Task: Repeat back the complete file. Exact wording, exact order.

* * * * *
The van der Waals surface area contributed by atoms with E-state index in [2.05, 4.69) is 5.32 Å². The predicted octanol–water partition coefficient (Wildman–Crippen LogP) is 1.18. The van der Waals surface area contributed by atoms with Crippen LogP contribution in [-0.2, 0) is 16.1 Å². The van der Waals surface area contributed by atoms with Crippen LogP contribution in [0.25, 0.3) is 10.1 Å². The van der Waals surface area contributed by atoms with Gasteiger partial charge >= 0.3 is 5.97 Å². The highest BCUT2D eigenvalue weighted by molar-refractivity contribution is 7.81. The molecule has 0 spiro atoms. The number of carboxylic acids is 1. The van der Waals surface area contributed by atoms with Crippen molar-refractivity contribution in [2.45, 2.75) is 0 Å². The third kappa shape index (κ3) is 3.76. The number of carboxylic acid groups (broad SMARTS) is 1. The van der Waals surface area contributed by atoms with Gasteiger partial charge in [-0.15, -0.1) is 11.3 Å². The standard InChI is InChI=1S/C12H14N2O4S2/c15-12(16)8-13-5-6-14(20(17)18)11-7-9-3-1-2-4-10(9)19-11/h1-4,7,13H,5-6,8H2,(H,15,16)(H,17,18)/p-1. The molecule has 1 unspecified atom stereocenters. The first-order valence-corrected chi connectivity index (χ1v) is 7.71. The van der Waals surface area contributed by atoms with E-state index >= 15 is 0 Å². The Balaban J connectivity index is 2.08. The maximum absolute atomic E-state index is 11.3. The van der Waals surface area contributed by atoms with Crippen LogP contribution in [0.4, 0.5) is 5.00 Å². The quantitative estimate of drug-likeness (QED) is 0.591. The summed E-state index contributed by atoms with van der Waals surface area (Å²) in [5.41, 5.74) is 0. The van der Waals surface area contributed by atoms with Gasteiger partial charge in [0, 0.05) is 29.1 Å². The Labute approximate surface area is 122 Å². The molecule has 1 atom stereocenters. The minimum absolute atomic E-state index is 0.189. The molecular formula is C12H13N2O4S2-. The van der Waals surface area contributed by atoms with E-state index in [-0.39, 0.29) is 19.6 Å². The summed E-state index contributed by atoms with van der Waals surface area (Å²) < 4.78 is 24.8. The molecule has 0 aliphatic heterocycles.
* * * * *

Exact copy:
The van der Waals surface area contributed by atoms with E-state index in [2.05, 4.69) is 5.32 Å². The predicted octanol–water partition coefficient (Wildman–Crippen LogP) is 1.18. The van der Waals surface area contributed by atoms with Crippen LogP contribution in [-0.2, 0) is 16.1 Å². The van der Waals surface area contributed by atoms with Crippen LogP contribution in [0.25, 0.3) is 10.1 Å². The van der Waals surface area contributed by atoms with Gasteiger partial charge >= 0.3 is 5.97 Å². The highest BCUT2D eigenvalue weighted by molar-refractivity contribution is 7.81. The molecule has 0 spiro atoms. The number of carboxylic acids is 1. The van der Waals surface area contributed by atoms with Crippen molar-refractivity contribution in [2.45, 2.75) is 0 Å². The third kappa shape index (κ3) is 3.76. The number of carboxylic acid groups (broad SMARTS) is 1. The van der Waals surface area contributed by atoms with Gasteiger partial charge in [-0.15, -0.1) is 11.3 Å². The standard InChI is InChI=1S/C12H14N2O4S2/c15-12(16)8-13-5-6-14(20(17)18)11-7-9-3-1-2-4-10(9)19-11/h1-4,7,13H,5-6,8H2,(H,15,16)(H,17,18)/p-1. The molecule has 1 unspecified atom stereocenters. The first-order valence-corrected chi connectivity index (χ1v) is 7.71. The van der Waals surface area contributed by atoms with E-state index >= 15 is 0 Å². The Balaban J connectivity index is 2.08. The maximum absolute atomic E-state index is 11.3. The van der Waals surface area contributed by atoms with Crippen LogP contribution in [0.4, 0.5) is 5.00 Å². The quantitative estimate of drug-likeness (QED) is 0.591. The summed E-state index contributed by atoms with van der Waals surface area (Å²) in [5.41, 5.74) is 0. The van der Waals surface area contributed by atoms with Gasteiger partial charge in [0, 0.05) is 29.1 Å². The Labute approximate surface area is 122 Å². The molecule has 1 atom stereocenters. The minimum absolute atomic E-state index is 0.189. The molecular formula is C12H13N2O4S2-. The van der Waals surface area contributed by atoms with E-state index in [-0.39, 0.29) is 19.6 Å². The summed E-state index contributed by atoms with van der Waals surface area (Å²) < 4.78 is 24.8. The molecule has 0 aliphatic heterocycles.